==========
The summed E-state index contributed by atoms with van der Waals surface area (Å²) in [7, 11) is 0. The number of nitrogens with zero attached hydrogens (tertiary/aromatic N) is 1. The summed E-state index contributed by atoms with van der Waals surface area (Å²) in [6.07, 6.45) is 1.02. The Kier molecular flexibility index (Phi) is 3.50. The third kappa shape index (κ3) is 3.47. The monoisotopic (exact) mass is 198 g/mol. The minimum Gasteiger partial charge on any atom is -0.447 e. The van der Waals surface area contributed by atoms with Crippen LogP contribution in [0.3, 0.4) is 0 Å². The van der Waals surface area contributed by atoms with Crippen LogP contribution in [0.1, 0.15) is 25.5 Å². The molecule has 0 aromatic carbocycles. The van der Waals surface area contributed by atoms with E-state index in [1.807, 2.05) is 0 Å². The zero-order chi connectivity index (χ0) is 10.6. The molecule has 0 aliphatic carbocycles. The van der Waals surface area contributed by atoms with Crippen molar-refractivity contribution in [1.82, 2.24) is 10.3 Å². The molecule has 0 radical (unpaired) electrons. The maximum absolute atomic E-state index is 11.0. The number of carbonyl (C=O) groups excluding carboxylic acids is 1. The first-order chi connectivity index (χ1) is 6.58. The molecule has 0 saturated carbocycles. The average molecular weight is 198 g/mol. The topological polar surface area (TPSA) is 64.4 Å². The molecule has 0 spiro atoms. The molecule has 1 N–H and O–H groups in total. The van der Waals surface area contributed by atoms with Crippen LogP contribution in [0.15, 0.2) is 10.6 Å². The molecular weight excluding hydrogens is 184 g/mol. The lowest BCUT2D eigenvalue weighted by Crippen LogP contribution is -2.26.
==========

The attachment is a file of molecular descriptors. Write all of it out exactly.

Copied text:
The summed E-state index contributed by atoms with van der Waals surface area (Å²) in [7, 11) is 0. The number of nitrogens with zero attached hydrogens (tertiary/aromatic N) is 1. The summed E-state index contributed by atoms with van der Waals surface area (Å²) in [6.07, 6.45) is 1.02. The Kier molecular flexibility index (Phi) is 3.50. The third kappa shape index (κ3) is 3.47. The monoisotopic (exact) mass is 198 g/mol. The minimum Gasteiger partial charge on any atom is -0.447 e. The van der Waals surface area contributed by atoms with Crippen LogP contribution in [0.3, 0.4) is 0 Å². The van der Waals surface area contributed by atoms with Crippen LogP contribution in [0.1, 0.15) is 25.5 Å². The molecule has 0 aromatic carbocycles. The van der Waals surface area contributed by atoms with E-state index in [1.807, 2.05) is 0 Å². The zero-order chi connectivity index (χ0) is 10.6. The molecule has 0 aliphatic carbocycles. The van der Waals surface area contributed by atoms with Crippen molar-refractivity contribution in [1.82, 2.24) is 10.3 Å². The molecule has 0 radical (unpaired) electrons. The maximum absolute atomic E-state index is 11.0. The number of carbonyl (C=O) groups excluding carboxylic acids is 1. The first-order chi connectivity index (χ1) is 6.58. The molecule has 0 saturated carbocycles. The average molecular weight is 198 g/mol. The topological polar surface area (TPSA) is 64.4 Å². The molecule has 0 spiro atoms. The molecule has 1 N–H and O–H groups in total. The van der Waals surface area contributed by atoms with Crippen LogP contribution in [0.15, 0.2) is 10.6 Å². The molecular weight excluding hydrogens is 184 g/mol. The lowest BCUT2D eigenvalue weighted by Crippen LogP contribution is -2.26.